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How Belgian authorities might further counter radicalisation

Euro-View: Antoine de Borman and Quentin Martens on counter-radicalisation

Antoine de Borman
Quentin Martens

Belgium has been one of the first European countries confronted with significant radicalisation movements. As early as 2012-2013 when Europe saw the first departures to Syria, Joëlle Milquet, former Belgian Minister of Home Affairs, launched measures to tackle this threat, including the adoption of a prevention strategy against terrorism and violent radicalism.

Then came the Paris and Brussels attacks in 2015 and 2016. Since then, tighter cooperation between intelligence services to identify dangerous groups has become necessary.

We have analysed the phenomenon of radicalisation and its various causes, as explained in our book, “La Belgique face au radicalisme”, published in April 2016. However, there are no simple reasons why young people, born and raised in Europe, turn themselves into bombs.

What kind of counter-measures should be taken?

First of all, cooperation among all levels and sectors of government is imperative. For federal states such as Belgium it is a big challenge to link policies at different levels. However, this is a central issue for non-federal states too. Why? Local entities in any state are crucial players for detecting and countering radicalisation. And that demands closer cooperation between them and national intelligence services, with all the implications for the exchange of confidential information.

Secondly, the screening of returning foreign fighters must be stepped up. More than 500 Belgian residents left for Syria after 2012, making Belgium the European country most affected by this phenomenon in relative terms. The returnees are battle-hardened whose military techniques can be used for terrorist acts.

According to Jaak Raes, head of Belgium’s State Security, a third of these returnees are considered dangerous and represent a serious threat. In our view – and we have proposed this – there should be full and compulsory screening of all returning foreign fighters. A multidisciplinary treatment centre dedicated to returnees should be created in Belgium whose goal would be to assemble returnee profiles, assess the level of threat they represent and identify the most appropriate solutions ranging from detention to reintegration and support for the individual at home.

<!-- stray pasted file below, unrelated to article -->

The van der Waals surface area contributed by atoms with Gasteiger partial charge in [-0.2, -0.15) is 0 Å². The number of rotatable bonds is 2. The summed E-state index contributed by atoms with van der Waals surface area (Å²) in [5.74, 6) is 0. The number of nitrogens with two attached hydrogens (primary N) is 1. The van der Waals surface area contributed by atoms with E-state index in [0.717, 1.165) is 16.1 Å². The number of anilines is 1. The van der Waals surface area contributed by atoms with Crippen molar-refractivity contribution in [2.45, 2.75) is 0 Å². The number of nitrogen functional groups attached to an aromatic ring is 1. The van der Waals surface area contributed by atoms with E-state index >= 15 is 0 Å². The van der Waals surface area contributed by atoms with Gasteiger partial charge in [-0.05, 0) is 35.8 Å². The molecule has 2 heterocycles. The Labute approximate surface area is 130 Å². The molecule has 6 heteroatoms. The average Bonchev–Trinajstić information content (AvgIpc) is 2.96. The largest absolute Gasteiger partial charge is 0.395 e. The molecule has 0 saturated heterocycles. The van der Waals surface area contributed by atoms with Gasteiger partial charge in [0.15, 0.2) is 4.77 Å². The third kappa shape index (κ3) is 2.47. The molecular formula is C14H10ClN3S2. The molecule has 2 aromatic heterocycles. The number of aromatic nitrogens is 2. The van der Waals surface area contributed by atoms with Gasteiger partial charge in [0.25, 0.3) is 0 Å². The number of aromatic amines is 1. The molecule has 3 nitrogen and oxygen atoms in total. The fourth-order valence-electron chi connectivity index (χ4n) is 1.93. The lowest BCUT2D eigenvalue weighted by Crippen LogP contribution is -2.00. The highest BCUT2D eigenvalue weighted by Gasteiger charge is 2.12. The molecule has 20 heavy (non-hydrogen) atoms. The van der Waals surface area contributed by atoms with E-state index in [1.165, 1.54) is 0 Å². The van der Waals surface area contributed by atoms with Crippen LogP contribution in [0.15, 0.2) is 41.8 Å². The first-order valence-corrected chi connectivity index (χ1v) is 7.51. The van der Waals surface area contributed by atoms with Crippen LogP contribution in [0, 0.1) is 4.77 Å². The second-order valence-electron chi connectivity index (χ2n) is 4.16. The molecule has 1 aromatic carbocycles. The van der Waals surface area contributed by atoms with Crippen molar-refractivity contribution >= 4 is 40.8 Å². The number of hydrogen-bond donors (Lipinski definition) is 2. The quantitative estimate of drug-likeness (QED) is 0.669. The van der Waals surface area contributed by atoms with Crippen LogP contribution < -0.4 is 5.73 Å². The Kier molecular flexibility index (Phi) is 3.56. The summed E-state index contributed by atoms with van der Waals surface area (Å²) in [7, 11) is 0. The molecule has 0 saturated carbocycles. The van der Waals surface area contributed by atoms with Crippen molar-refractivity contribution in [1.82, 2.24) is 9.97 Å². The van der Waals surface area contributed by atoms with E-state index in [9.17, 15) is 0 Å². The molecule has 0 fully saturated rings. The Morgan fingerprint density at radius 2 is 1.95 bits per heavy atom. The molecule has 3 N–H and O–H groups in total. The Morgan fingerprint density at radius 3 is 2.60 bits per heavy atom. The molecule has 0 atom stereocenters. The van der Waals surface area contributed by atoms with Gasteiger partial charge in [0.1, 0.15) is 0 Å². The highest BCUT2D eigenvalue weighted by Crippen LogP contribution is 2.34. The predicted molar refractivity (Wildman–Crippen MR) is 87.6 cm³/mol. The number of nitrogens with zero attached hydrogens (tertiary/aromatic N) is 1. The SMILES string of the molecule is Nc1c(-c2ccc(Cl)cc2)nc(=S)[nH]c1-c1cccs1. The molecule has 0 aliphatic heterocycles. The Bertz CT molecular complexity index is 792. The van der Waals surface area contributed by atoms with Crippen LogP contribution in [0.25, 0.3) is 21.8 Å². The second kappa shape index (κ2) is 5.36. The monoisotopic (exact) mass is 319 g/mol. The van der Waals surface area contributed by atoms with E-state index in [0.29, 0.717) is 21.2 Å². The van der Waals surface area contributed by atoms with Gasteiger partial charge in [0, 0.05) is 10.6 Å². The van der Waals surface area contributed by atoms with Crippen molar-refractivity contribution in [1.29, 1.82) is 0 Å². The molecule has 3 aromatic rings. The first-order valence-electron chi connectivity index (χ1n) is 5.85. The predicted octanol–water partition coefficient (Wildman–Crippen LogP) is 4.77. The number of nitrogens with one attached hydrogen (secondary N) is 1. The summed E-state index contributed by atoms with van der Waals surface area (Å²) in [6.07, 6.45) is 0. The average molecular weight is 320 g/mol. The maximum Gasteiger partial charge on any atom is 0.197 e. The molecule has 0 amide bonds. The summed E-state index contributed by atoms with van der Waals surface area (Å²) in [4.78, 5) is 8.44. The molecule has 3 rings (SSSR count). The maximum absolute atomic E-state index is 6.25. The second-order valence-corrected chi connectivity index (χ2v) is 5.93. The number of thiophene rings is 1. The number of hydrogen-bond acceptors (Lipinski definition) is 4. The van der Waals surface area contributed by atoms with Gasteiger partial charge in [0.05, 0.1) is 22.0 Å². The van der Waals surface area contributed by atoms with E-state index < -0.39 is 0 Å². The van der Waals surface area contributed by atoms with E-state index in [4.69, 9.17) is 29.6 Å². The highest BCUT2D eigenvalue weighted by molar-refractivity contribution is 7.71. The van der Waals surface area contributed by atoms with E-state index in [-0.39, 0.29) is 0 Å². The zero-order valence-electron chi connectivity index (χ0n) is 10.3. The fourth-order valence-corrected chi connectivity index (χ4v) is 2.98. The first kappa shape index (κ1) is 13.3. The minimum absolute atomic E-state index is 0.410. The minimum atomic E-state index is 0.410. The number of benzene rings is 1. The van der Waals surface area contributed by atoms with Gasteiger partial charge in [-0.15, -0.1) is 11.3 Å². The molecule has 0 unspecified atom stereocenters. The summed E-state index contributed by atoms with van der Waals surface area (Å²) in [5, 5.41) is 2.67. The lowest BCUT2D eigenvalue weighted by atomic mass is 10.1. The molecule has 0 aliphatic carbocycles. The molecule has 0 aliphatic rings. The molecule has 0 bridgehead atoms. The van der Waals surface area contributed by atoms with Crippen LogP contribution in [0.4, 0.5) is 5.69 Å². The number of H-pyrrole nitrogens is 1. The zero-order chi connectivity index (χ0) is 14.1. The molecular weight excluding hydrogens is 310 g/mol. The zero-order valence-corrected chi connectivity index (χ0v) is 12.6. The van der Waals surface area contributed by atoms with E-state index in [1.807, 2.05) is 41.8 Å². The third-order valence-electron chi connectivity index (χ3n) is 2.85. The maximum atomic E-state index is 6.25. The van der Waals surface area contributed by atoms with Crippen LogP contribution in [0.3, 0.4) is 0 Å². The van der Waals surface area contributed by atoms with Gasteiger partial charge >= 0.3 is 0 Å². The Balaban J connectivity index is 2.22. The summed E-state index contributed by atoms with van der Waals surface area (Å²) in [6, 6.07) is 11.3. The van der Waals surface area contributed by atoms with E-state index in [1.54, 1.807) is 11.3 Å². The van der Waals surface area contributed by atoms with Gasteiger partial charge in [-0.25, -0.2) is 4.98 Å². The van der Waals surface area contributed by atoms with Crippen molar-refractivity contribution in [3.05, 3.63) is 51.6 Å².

Indeed, radicalisation is a highly complex dynamic process. Experts often observe that the more experience they gain in the field, the more it is difficult for them to fully understand the phenomenon. There are no simple reasons to explain why young people born and raised in Europe turn themselves into suicide bombs.

Third, we must block the use of the Internet by terrorists. The web and its social networks play an important role in radicalisation. Dangerous words are expressed freely on the Internet, with few legal consequences. Thus, we need to strengthen our ability to detect and monitor terrorist propaganda, boost legal and technical possibilities for the removal of content that glorifies terrorism and, finally, deploy counter speech to tackle online terrorist propaganda.

One way to do this would be to create a unit within the cyber-security centre devoted to blocking and withdrawing websites that advocate terrorism. This is urgently needed. In Scotland Yard, a special cell has successfully removed 93 percent of problematic content, thanks to the cooperation of the internet suppliers. This model could be followed.

Creating a similar unit in Belgium could work not only as a relay to internet providers removing dangerous propaganda, but also analyse terrorist content and behavioural patterns of suspects on the net. The implementation of such unit should have a sufficient budget to recruit and retain highly qualified personnel.

Fourth, no long term solution can be found without structured psychological support for the parents of radicalised children. At the same time, Belgian authorities would be wise to rely on the experience of these parents to prevent and detect radicalisation at an early stage.

The final but most difficult challenge is to begin reducing tensions in our society. As Gilles de Kerchove, the EU’s counter-terrorism coordinator, has observed, the goal of terrorism is to deepen divisions in our society. The antidote to this is to strengthen community dialogue and promote open exchanges, debates and friendships between people of different backgrounds.

Ultimately, it means improving the sense of “living together” – admittedly, no easy objective to achieve since it demands imagination, creativity and a mobilisation of all levels of society.

     Antoine de Borman is currently director of the Study center (CEPESS) of the Belgian political party Centre Démocrate Humaniste (cdH) and held previous positions at federal and regional ministers in Belgium. He be reached at deborman@cepess.be.
     Quentin Martens is an adviser at CEPESS, a post he has held since 2011. He previously worked at the Belgian Ministry of Foreign Affairs and can be reached at martens@cepess.be.

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